Before we begin a sprint, the Scrum team holds a Sprint Planning meeting. In this meeting, they review the Product Backlog and each developer decides just how much he/she can take on and complete and often high-level estimates are given based on the concept of shirt sizes (S, M, L, XL, XXL, etc). Other approaches are used, but the point of the Sprint Planning meeting is to determine and vote upon just how long the team thinks each item should take to develop and test. The Sprint Planning meeting may last from an hour to an entire day, but the outcome is the movement of work items from the Product Backlog to the Sprint Backlog and assignment of specific tasks to individuals.
When the sprint begins, the Scrum team works to develop and test the exact functionality defined in the Sprint Planning meeting. During the sprint, the Daily Scrum is instrumental in keeping each member of the team and the team as a whole on track and it is imperative that each team member knows what is going on around him/her and how the team as a whole is performing toward delivery of the feature(s) or functionality at the end of the sprint. The Daily Scrum should be as short in duration as possible, and most teams prefer to literally stand up during the meeting. Though the Scrum team should have a deep sense of camaraderie and sometimes a need to get off of the subject :) the Scrum Master must keep things on track and make the team stay focused on the purpose of the meeting. During the Daily Scrum, the Scrum Master goes around the room and asks every team member the following questions:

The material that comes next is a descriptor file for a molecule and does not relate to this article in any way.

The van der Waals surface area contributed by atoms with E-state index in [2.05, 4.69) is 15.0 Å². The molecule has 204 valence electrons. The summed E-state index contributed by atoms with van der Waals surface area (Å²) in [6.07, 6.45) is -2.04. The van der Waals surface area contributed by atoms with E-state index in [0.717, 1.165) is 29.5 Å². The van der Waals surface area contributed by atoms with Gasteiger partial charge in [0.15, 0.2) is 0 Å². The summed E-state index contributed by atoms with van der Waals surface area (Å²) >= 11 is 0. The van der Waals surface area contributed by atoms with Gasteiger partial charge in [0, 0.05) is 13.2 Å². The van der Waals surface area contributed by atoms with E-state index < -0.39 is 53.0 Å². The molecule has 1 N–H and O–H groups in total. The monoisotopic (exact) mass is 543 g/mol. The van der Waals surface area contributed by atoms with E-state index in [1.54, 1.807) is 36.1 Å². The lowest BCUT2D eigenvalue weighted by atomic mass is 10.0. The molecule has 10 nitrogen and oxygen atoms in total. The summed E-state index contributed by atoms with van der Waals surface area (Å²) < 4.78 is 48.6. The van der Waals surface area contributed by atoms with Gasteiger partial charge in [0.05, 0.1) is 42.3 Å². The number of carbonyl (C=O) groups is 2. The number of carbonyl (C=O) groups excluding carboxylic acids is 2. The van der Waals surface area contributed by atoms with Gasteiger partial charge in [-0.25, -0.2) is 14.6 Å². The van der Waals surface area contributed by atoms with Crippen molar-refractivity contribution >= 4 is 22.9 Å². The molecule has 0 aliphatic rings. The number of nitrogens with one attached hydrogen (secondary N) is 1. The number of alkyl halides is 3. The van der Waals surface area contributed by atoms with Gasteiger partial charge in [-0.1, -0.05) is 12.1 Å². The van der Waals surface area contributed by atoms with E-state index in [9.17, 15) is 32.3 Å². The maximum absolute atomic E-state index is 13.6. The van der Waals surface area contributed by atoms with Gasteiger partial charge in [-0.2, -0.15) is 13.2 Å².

- What did you do yesterday?
What are you going to do today?
Are there any impediments preventing you from getting things done?